Mark Humphrey / AP Enlarge
CHARLESTON, SC 1966 Darius Rucker (Capitol Records Nashville)
As founding member and frontman for Hootie & The Blowfish, the immensely popular pop/rock band, Rucker met with considerable success through five studio albums with him as a lead singer and rhythm guitarist.
In 2002, Rucker moved in a new direction with the release of his first solo album, “Back To Then,” a modern take on R&B. An earlier solo album with Atlantic Records never was released due to contractual problems.
Two years ago, Rucker struck out in yet another direction, this time country music, with a solo album, “Learn To Live,” on the Capitol label. Rucker became the first country singer to have his first three singles hit the top of the charts since Wynonna Judd did it in 1992. His album quickly reached platinum status, so this new country effort was expected.
And it certainly doesn't disappoint. The title, by the way, pays tribute to singer/songwriter and big influence Radney Foster, whose debut album was named “Del Rio, TX 1959.” Rucker was born and reared in Charleston.
Rucker co-wrote all 13 of the numbers here. They are solid, contemporary country throughout, heavy with Rucker's vocal strength and no-nonsense, uncomplicated lyrics. The topics are quintessential country, laced with stories about love, hopes, dreams and whiskey. You should expect several of these tracks to score big on the country charts as singles.
— KEN ROSENBAUM
A YEAR WITHOUT RAIN Selena Gomez & The Scene (Hollywood)
These days it seems not to be enough for teen stars to be limited to one form of entertainment. Movies, television, music: They want it all. And Selena Gomez most definitely fits into that category.
She's the star of the Disney Channel's Wizards of Waverly Place; she was in this year's movie Ramona and Beezus, and has just released this, her second CD following “Kiss & Tell,” which went gold.
This is already a Top 10 hit, so success is a given. But what about the quality of the performance and product?
Give Gomez credit for embracing a more vibrant “techno/dance vibe” as she describes it. The CD is packed with somewhat lightweight dance songs like the opening “Round & Round” to the more subdued title track and the almost Euro-trance beats-per-minute of “Summer's Not Hot.” There's also a nod to Latin rhythms on “Spotlight.”
Her voice is up to the not-very challenging task of handling these songs, and she shows it off best on the slower material (“Ghost of You”).
The lyrics cover good times, falling for a “Rock God,” empowerment (“Live Like There's No Tomorrow”), and a snarky put-down (“Sick of You”).
So it's mostly bouncy and upbeat, good-time dance-lite. It's slick and well-produced and pretty much devoid of musical or lyrical depth.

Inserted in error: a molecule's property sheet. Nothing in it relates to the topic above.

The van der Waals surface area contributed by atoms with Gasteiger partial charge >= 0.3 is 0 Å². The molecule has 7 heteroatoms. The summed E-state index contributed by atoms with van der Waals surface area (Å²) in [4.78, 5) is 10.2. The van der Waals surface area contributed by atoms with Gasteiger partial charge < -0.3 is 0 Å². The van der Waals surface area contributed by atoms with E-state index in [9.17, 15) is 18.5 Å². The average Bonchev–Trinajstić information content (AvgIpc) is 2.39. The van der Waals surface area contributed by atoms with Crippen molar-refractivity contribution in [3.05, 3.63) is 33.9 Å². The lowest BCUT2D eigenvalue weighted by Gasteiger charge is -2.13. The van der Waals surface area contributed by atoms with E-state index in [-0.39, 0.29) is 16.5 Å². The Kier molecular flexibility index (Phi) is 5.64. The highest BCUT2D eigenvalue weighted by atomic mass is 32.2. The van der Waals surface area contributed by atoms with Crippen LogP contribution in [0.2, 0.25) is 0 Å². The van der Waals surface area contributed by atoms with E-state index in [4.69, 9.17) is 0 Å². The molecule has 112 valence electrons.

Given its chart position, that pleasant superficiality obviously worked just fine for the target tweens and teens. As for the rest of us — with the disc coming in at less than 35 minutes, it isn't around long enough to cause any lasting discomfort.
— RICHARD PATON ACOUSTIC SESSIONS
The Ghost of a Saber Tooth Tiger (Chimera)
Sean Lennon and Charlotte Kemp Muhl have spent enough time in the spot light together to seem prett y well pegged: the diffident rock scion and the slyly ethereal fashion model, a downtown couple of eccentric chic. The Ghost of a Saber Tooth Tiger is their musical guise, a partnership that extends to the songwriting, the singing and the playing of various drawing-room instruments. It's not awful. But while “Acoustic Sessions” carries the hush of a whispered secret, it divulges little beyond the fact of its stylish presence.
Not, perhaps, for lack of trying. Some of these songs, with their surrealist intimations and counterintuitive chord changes, reflect obvious care. “Jardin du Luxembourg,” originally released in a 1960s mod version produced by Mark Ronson, appears here as a lilting reverie, unnervingly sweet. The following track, “Candy Necklace,” f latters the vocal blend between Lennon (reedy whine) and Kemp Muhl (breathy coo), achieving a slow-drag bliss. And “The World Was Made for Men,” an apocalyptic love song, benefits from a haunting a cappella arrangement, multitracked and echo-caressed: part Brian Wilson, part Danny Elfman.
Elsewhere the psychedelic-folk jangle can become gratingly precious, like an overwrought spread in the Anthropologie catalog. And Lennon — whose most recent solo album, “Friendly Fire” from 2006, put a similar aesthetic to plusher, more confessional use — now seems all too willing to wallow in cockedeyebrow pretension. The problem reaches its apogee on “Shroedinger's Cat,” a riff on philosophical inquiry: “Like a tree that falls alone in the woods without a sound / I can't be sure that I exist when you are not around.”
At least that's a fathomable sentiment. “Robot Boy,” on the other hand, tells the saga of its namesake hero, seeking out his female equivalent. And the chorus of “Dark Matter, White Noise” begins with this plea: “Wake me in a thousand years / When computers can shed tears.” It would seem Lennon and Kemp Muhl are gearing up for their plugged-in next release, reportedly titled “Victorian Cyborg.” Here's hoping that album feels less cloistered than this one.
— NATE CHINEN, NEW YORK TIMES
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